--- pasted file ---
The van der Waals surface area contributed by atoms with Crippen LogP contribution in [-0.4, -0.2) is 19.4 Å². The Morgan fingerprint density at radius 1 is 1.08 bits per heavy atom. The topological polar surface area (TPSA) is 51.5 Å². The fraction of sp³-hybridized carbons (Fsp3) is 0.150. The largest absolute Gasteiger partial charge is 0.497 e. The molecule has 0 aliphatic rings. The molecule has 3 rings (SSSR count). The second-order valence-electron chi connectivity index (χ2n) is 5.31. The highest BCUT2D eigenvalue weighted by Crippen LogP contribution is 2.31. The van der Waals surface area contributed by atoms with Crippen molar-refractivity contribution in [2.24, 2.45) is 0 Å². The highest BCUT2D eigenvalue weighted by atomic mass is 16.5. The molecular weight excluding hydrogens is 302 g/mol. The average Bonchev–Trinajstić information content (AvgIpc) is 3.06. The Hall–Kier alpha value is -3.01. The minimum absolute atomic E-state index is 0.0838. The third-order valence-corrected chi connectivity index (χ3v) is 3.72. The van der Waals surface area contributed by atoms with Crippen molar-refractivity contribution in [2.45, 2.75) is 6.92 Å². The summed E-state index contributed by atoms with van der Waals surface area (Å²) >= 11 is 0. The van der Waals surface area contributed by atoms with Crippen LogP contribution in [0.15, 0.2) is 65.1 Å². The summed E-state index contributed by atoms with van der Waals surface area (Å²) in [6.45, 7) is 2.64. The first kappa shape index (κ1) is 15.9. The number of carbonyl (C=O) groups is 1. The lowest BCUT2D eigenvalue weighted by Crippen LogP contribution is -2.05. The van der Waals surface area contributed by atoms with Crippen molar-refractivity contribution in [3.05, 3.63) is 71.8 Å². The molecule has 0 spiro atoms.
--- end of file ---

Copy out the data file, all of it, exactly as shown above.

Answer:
The van der Waals surface area contributed by atoms with Crippen LogP contribution in [-0.4, -0.2) is 19.4 Å². The Morgan fingerprint density at radius 1 is 1.08 bits per heavy atom. The topological polar surface area (TPSA) is 51.5 Å². The fraction of sp³-hybridized carbons (Fsp3) is 0.150. The largest absolute Gasteiger partial charge is 0.497 e. The molecule has 0 aliphatic rings. The molecule has 3 rings (SSSR count). The second-order valence-electron chi connectivity index (χ2n) is 5.31. The highest BCUT2D eigenvalue weighted by Crippen LogP contribution is 2.31. The van der Waals surface area contributed by atoms with Crippen molar-refractivity contribution in [2.24, 2.45) is 0 Å². The highest BCUT2D eigenvalue weighted by atomic mass is 16.5. The molecular weight excluding hydrogens is 302 g/mol. The average Bonchev–Trinajstić information content (AvgIpc) is 3.06. The Hall–Kier alpha value is -3.01. The minimum absolute atomic E-state index is 0.0838. The third-order valence-corrected chi connectivity index (χ3v) is 3.72. The van der Waals surface area contributed by atoms with Crippen molar-refractivity contribution in [2.45, 2.75) is 6.92 Å². The summed E-state index contributed by atoms with van der Waals surface area (Å²) >= 11 is 0. The van der Waals surface area contributed by atoms with Crippen LogP contribution in [0.15, 0.2) is 65.1 Å². The summed E-state index contributed by atoms with van der Waals surface area (Å²) in [6.45, 7) is 2.64. The first kappa shape index (κ1) is 15.9. The number of carbonyl (C=O) groups is 1. The lowest BCUT2D eigenvalue weighted by Crippen LogP contribution is -2.05. The van der Waals surface area contributed by atoms with Crippen molar-refractivity contribution in [3.05, 3.63) is 71.8 Å². The molecule has 0 spiro atoms.